Student Loans After Graduation

When to begin repaying your loan

Congratulations! You've finally graduated from college, and you're ready to take on the world. But what about those student loans you’ve been ignoring?

The good news is that your lender or loan holder is responsible for informing you about your loans after graduation. Watch for those letters or emails, and make sure they have your correct contact information.

Before you begin repaying, your loan holder must provide:

  • A student loan repayment schedule.
  • Detailed information about rates and fees.
  • The balance you owe on your loan.
  • Information about your repayment plan.

It's a good idea to pull out your loan papers and revisit the fine print. Just look for the Master Promissory Note (for your federal loans) or your promissory note (for your private loans), which contains a list of your repayment responsibilities.

What is a grace period?

After you've graduated or dropped below half-time attendance, you don’t have to begin repaying your loan right away. Grace periods are typically granted because it takes most students a few months to move, find a job and begin earning money.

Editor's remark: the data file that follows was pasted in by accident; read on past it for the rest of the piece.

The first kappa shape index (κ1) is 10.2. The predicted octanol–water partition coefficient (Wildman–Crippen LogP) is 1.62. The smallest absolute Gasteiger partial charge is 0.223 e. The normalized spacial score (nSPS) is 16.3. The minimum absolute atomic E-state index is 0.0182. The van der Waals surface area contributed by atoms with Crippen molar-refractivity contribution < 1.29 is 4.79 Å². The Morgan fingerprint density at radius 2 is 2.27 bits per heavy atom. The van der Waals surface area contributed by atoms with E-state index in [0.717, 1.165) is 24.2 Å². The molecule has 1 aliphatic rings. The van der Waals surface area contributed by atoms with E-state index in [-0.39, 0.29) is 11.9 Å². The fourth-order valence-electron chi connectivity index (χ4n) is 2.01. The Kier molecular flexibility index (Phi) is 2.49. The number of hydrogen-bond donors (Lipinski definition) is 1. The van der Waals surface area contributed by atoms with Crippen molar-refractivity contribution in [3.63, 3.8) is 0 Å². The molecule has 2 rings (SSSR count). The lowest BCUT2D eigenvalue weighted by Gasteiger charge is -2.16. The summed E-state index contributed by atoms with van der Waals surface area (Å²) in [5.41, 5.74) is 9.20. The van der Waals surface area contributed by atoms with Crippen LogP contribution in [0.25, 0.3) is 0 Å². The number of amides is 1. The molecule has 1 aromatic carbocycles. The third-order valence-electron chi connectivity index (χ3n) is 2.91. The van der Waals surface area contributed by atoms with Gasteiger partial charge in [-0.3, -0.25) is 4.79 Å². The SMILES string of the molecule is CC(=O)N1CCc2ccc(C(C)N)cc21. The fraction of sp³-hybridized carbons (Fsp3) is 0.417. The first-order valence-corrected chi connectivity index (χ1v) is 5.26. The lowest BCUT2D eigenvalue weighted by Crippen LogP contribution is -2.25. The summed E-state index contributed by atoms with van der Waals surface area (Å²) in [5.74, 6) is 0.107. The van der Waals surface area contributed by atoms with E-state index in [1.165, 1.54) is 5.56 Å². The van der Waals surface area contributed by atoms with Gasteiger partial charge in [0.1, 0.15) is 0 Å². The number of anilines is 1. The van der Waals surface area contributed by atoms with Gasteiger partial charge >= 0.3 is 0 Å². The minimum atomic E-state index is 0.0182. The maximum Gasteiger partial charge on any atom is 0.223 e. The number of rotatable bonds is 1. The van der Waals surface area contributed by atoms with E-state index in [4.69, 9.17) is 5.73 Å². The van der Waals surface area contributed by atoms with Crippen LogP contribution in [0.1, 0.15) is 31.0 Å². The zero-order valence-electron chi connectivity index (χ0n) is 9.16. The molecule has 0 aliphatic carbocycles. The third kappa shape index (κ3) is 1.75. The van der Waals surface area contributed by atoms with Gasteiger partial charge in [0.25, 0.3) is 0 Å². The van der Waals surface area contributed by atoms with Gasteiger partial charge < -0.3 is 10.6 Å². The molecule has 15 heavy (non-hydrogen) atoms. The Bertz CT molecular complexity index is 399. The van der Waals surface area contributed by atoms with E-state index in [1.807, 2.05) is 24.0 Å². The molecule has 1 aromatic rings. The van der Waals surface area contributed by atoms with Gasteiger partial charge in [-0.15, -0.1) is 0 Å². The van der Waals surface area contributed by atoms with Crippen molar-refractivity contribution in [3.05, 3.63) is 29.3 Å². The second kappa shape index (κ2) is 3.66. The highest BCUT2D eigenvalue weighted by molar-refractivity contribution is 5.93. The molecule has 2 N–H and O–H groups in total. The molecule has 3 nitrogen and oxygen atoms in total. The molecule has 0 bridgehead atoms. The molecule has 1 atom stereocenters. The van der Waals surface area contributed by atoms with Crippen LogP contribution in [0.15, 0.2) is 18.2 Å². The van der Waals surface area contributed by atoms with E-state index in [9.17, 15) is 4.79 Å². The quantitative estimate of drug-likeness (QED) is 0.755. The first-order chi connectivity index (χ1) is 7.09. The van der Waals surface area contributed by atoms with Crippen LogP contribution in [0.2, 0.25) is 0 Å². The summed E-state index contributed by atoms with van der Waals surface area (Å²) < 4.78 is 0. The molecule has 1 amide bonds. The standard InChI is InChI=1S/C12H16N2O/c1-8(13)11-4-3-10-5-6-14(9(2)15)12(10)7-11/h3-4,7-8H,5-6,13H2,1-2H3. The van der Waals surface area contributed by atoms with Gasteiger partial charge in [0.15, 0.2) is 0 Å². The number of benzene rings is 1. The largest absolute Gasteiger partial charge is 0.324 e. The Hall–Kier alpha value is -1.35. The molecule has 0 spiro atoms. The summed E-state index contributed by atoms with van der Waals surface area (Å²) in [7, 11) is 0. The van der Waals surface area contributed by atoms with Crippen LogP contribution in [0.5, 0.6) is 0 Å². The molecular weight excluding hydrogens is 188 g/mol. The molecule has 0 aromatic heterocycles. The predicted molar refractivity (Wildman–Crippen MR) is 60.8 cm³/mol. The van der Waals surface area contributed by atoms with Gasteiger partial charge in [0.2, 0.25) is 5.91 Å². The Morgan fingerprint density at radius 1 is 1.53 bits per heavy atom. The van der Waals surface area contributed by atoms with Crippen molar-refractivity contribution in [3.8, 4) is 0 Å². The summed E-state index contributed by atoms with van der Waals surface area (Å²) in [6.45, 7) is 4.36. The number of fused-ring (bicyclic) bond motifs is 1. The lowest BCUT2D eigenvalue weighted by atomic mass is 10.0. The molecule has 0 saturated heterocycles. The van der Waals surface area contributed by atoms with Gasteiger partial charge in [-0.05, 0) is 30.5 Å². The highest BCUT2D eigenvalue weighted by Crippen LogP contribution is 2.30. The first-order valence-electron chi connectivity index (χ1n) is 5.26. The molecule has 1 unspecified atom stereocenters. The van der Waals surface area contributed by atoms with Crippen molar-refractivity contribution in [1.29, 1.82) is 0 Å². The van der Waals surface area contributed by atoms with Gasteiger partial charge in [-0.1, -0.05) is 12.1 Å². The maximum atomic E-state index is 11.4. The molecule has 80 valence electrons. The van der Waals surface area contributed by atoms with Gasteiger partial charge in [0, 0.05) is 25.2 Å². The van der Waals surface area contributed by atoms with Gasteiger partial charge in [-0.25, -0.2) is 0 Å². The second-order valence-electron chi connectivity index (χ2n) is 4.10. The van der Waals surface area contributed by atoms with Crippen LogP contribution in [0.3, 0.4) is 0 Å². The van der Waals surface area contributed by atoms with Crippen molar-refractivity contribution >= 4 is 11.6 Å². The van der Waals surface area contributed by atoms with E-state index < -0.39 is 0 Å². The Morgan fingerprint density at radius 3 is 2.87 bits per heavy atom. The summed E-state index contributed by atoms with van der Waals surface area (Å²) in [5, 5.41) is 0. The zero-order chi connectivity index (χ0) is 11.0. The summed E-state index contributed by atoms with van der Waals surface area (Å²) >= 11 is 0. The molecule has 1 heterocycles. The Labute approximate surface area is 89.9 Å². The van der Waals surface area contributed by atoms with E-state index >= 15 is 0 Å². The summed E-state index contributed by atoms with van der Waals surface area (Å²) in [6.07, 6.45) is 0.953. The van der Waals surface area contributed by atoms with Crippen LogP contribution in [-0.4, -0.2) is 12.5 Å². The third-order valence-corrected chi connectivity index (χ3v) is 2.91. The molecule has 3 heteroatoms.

If you prefer, you can begin repaying your student loans before the grace period ends. That reduces the overall interest you will pay over the life of the loan (if the loan is unsubsidized or a private loan). Just make sure to notify your lender.

Your MPN or promissory note contains all the details of your grace period:

  • For Federal Direct Stafford Loans, that grace period is six months.
  • For Federal Perkins Loans, it's nine months.
  • Federal Direct PLUS Loans do not have grace periods, but parents can leverage a post-disbursement forbearance for up to 48 months, provided their child is attending school at least half-time.
  • For the Citizens Bank TruFit Student Loan™, the grace period is six months.

Grace periods are different from deferments and forbearances. Grace periods typically follow a period of deferment which may include an in-school period, residency or internship. Forbearance is a temporary forgiveness due to economic hardship such as unemployment or temporary physical disability. Both deferments and forbearances are a temporary forgiveness of repayment because of certain circumstances.

Extensions

Military duty and further education may qualify you for additional grace periods. First check with your lender and receive formal approval before you stop repaying your loan.

  • Active military duty. If you've been called to active military duty, you may qualify for grace periods as long as three years.
  • Going back to school. You may also qualify for an additional grace period if you return to school.

Additional student loan and college planning resources

How to Handle Financial Changes
What is Entrance/Exit Counseling?
Student Loan Deferment and Deferred Interest
Benefits of Prepayment
 
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